A Sheffield teacher has become a proud dad to the baby daughter he thought he would never see – after beating cancer feared to have harmed his chances of having children.
Glenn Cambell, aged 37, from Greystones, needed surgery and chemotherapy after being diagnosed with testicular cancer, and resorted to having sperm frozen in case the treatment affected his fertility.
But Glenn says he will now be ‘happy for the rest of his days’ after having a baby daughter, Isobel, with his wife Danielle, 28, who fell pregnant naturally without having to use IVF.
The PE teacher, who works at Ecclesfield School, has pledged to raise awareness of his condition, and will be joined by Danielle and Isobel on a charity ‘march on cancer’ organised by Cancer Research UK which is happening for the first time in Sheffield next month.
“You think you’ve got a very good life and that you’re very happy with everything, but when you get cancer it makes you rethink,” he said.
“But having Bel was the best present I could have had.”
Glenn first visited his GP in December 2010 with an unusual swelling following a knock to his groin.
His doctor initially thought the lump was an infection, but antibiotics had no effect, so Glenn was sent for a scan which discovered a tumour.
Within days he underwent surgery at the Royal Hallamshire Hospital to completely remove a testicle. Tests confirmed the growth was cancerous, but the disease had not spread.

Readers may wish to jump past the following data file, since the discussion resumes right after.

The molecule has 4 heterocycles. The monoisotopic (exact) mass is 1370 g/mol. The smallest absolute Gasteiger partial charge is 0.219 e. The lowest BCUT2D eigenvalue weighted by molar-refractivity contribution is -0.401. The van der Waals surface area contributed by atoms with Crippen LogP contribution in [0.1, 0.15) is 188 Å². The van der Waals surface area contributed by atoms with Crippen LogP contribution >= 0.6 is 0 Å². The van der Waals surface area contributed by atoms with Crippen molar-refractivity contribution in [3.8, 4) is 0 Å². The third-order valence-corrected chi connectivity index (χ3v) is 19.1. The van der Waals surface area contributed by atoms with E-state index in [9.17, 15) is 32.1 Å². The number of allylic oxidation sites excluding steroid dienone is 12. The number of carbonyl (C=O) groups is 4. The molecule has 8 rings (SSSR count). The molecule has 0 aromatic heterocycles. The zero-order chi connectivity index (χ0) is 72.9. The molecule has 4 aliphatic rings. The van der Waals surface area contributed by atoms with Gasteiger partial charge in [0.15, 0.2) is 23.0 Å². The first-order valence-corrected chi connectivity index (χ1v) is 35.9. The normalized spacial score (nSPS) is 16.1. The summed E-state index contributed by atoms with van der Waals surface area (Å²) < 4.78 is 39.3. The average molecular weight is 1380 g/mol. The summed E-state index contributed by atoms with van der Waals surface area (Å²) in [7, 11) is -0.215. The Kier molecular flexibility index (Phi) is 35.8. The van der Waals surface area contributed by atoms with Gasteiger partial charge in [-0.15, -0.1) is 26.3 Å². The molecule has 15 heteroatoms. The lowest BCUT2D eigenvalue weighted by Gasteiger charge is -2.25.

However, because of the tumour’s size, Glenn needed a single dose of chemotherapy at Weston Park Hospital.
Glenn’s sperm was frozen before the chemotherapy – but, after he and Danielle got married last August, they started trying for a family.
Danielle found out she was pregnant just two months later and Isobel was born in June.
“I was in stunned silence when Danielle told me she was pregnant,” said Glenn.
“We were getting ready to go out to see the band the Everly Pregnant Brothers, which seemed quite apt!
“I was so thrilled. It was a terrible shock when I was told I had cancer but thanks to research and treatment I’m still here today.
“And now I’ve become a dad, something I never thought I could do after having testicular cancer.”
The March On Cancer is happening on October 11.
Participants will walk for 45 minutes in Sheffield city centre, starting in Tudor Square at 7.30pm accompanied by live music, entertainment and stories from others who have beaten cancer.
Charity representatives will be on Fargate today from 10am to 2pm, giving shoppers the chance to sign up for the event.
The march supports the Stand Up To Cancer initiative, which finishes with a live TV fundraiser on Channel 4 on October 17.
n Visit www.standuptocancer.org.uk for details.